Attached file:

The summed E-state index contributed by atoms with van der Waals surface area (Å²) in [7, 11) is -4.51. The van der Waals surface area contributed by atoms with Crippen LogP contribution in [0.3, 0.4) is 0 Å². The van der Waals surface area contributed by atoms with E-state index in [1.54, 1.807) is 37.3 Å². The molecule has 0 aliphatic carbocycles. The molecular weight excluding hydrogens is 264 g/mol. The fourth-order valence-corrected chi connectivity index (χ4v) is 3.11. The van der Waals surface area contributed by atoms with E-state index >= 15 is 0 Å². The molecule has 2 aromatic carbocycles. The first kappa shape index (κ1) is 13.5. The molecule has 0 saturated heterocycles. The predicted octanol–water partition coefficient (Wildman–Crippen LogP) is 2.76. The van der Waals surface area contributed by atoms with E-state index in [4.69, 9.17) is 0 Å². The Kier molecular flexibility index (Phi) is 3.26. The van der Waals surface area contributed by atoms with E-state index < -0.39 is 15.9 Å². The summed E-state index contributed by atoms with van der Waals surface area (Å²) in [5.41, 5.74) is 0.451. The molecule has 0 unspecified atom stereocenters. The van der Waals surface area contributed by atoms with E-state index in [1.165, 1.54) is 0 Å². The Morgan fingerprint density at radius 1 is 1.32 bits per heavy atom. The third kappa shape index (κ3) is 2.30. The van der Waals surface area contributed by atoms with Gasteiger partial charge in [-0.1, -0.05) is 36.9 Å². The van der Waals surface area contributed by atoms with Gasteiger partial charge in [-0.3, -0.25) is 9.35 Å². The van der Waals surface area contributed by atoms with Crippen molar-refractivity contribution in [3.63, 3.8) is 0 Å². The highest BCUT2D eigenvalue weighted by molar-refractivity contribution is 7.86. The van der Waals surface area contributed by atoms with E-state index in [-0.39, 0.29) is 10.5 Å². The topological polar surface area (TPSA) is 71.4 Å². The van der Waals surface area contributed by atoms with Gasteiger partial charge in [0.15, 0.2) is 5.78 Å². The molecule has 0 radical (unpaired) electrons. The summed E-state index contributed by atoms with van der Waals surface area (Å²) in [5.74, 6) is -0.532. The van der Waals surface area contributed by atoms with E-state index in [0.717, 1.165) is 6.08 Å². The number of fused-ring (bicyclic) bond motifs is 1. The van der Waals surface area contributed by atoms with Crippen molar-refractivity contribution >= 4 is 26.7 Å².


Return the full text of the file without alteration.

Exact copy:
The summed E-state index contributed by atoms with van der Waals surface area (Å²) in [7, 11) is -4.51. The van der Waals surface area contributed by atoms with Crippen LogP contribution in [0.3, 0.4) is 0 Å². The van der Waals surface area contributed by atoms with E-state index in [1.54, 1.807) is 37.3 Å². The molecule has 0 aliphatic carbocycles. The molecular weight excluding hydrogens is 264 g/mol. The fourth-order valence-corrected chi connectivity index (χ4v) is 3.11. The van der Waals surface area contributed by atoms with E-state index >= 15 is 0 Å². The molecule has 2 aromatic carbocycles. The first kappa shape index (κ1) is 13.5. The molecule has 0 saturated heterocycles. The predicted octanol–water partition coefficient (Wildman–Crippen LogP) is 2.76. The van der Waals surface area contributed by atoms with E-state index in [4.69, 9.17) is 0 Å². The Kier molecular flexibility index (Phi) is 3.26. The van der Waals surface area contributed by atoms with E-state index < -0.39 is 15.9 Å². The summed E-state index contributed by atoms with van der Waals surface area (Å²) in [5.41, 5.74) is 0.451. The molecule has 0 unspecified atom stereocenters. The van der Waals surface area contributed by atoms with E-state index in [1.165, 1.54) is 0 Å². The Morgan fingerprint density at radius 1 is 1.32 bits per heavy atom. The third kappa shape index (κ3) is 2.30. The van der Waals surface area contributed by atoms with Gasteiger partial charge in [-0.1, -0.05) is 36.9 Å². The van der Waals surface area contributed by atoms with Gasteiger partial charge in [-0.3, -0.25) is 9.35 Å². The van der Waals surface area contributed by atoms with Crippen molar-refractivity contribution in [3.63, 3.8) is 0 Å². The highest BCUT2D eigenvalue weighted by molar-refractivity contribution is 7.86. The van der Waals surface area contributed by atoms with E-state index in [-0.39, 0.29) is 10.5 Å². The topological polar surface area (TPSA) is 71.4 Å². The van der Waals surface area contributed by atoms with Gasteiger partial charge in [0.15, 0.2) is 5.78 Å². The molecule has 0 radical (unpaired) electrons. The summed E-state index contributed by atoms with van der Waals surface area (Å²) in [5.74, 6) is -0.532. The van der Waals surface area contributed by atoms with E-state index in [0.717, 1.165) is 6.08 Å². The number of fused-ring (bicyclic) bond motifs is 1. The van der Waals surface area contributed by atoms with Crippen molar-refractivity contribution >= 4 is 26.7 Å².